What are your plans for MicroLearning?

Check out my friend Tom Spiglanin’s post on this topic.

7 thoughts on “What to Do About MicroLearning?

  1. I think your question of finding, chaining MicroLearning are perfectly appropriate but why closing the perspective to the LMS or xAPI. These things have been build in the past with a very narrow horizon they may very well not be around before long. One should get outside of the building (the LMS) and think again instead of thinking from within and later complaining of the limitations and lack of innovation of L&D. It’s like in IT we were still thinking in term of client/server or mainframe/terminals at the time of Internet Of Things, mobile and web.

    FYI Next #PKMChat is on this topic of composing Microstuff.

  2. Hi Bruno, thanks for the comment. You make good points about the viability of the LMS but it isn’t going away soon. Until it does we have this monolithic infrastructure that measures reach. For our stakeholders that’s what they want for now. I think the stranglehold of the LMS will loosen slowly over time by people like us circumventing its control with xAPI and other techniques. Hopefully the LMS will evolve into something sustainable and value creating. Here’s a post I did about the topic: https://weisblatt.wordpress.com/2014/04/29/it-should-be-called-a-participation-management-system/

    • I’m really questionned by how the L&D community live with this LMS. It’s a like a prison imposed to you by people we never meet in any forum, chat, blogpost. IMHO it’s a very much self imposed limitation. Both promoting the use and complaining about it.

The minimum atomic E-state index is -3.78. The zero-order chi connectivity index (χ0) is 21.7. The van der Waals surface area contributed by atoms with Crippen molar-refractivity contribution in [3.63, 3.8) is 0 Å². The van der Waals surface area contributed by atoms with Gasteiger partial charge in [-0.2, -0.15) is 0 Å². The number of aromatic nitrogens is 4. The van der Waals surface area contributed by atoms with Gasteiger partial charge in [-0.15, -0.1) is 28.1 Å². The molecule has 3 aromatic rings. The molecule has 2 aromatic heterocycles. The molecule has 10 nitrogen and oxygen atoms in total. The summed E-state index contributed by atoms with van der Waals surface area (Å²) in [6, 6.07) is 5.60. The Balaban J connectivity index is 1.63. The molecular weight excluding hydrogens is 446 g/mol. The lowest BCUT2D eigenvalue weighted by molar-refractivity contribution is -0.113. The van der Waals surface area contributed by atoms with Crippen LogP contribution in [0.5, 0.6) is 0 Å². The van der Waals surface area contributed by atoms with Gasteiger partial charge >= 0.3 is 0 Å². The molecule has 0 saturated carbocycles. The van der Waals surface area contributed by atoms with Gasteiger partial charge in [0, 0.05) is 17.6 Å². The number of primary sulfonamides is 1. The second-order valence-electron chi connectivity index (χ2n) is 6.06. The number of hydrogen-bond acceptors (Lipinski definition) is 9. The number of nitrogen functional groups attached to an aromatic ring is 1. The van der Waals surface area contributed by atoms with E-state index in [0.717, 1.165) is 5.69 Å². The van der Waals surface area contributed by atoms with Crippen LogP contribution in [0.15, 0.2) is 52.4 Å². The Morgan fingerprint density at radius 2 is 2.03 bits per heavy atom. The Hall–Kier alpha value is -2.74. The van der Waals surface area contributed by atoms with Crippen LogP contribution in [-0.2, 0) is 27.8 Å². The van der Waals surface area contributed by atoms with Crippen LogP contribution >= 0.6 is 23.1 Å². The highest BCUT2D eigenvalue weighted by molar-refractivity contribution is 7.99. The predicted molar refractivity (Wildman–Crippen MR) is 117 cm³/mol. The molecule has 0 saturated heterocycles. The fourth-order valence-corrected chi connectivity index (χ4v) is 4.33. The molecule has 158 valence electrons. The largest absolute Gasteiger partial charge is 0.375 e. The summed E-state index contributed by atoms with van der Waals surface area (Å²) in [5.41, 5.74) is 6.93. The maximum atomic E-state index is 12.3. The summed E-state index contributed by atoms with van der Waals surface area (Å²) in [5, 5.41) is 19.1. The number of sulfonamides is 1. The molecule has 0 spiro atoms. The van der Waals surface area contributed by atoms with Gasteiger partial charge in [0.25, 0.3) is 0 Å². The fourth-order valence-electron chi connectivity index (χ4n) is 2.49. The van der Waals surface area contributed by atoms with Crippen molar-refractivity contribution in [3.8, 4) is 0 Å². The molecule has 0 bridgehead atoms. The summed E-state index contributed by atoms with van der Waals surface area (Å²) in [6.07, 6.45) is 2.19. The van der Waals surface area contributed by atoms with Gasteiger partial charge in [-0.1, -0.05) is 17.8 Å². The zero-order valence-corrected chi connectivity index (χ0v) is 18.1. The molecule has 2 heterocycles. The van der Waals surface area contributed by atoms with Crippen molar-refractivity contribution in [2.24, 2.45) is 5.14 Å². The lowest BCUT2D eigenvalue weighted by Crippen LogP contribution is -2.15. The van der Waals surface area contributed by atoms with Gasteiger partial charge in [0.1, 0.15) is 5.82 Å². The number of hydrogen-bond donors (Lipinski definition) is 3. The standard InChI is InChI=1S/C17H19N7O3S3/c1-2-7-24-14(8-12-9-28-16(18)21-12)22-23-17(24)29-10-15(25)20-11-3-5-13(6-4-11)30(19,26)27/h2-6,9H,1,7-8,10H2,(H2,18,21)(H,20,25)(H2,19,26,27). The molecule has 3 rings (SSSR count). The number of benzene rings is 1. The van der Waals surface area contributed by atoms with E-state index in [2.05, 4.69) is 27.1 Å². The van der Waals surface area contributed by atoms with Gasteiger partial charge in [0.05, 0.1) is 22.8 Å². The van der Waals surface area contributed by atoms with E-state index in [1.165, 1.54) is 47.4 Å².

BTW I read your post last year and already commented it last year very much in the same mindset. I’m consistent in my views.

      If you follow xAPI you will note that I voiced my opinion on the process as well. Strange enough few people seem interested to spend time and apply critical thinking to it. It will be more confortable to complain about it later and call it a useless stranglehold imposed to you afterward.

  3. Pingback: Microlearning: Fab or Fad? | Tom Spiglanin

  4. Bruno – I read your comments with interest. In my conversations with L&D professionals inside and outside my network, few are arguing the unnecessary inflexibility and jail-like design of the standard Learning Management System. I do believe it will be, and has to be, learning professionals who need to take action to demand simplicity and viability in an overly complex mechanism. We do this by not buying into the argument that more is more. This is where we are at fault, without question. We allow ourselves to be sold sub-par, overly complex, overly promised and under delivered, products. We fail to research and test for UI and UX. We then have the nerve to act all shocked and amazed when the product fails with flames.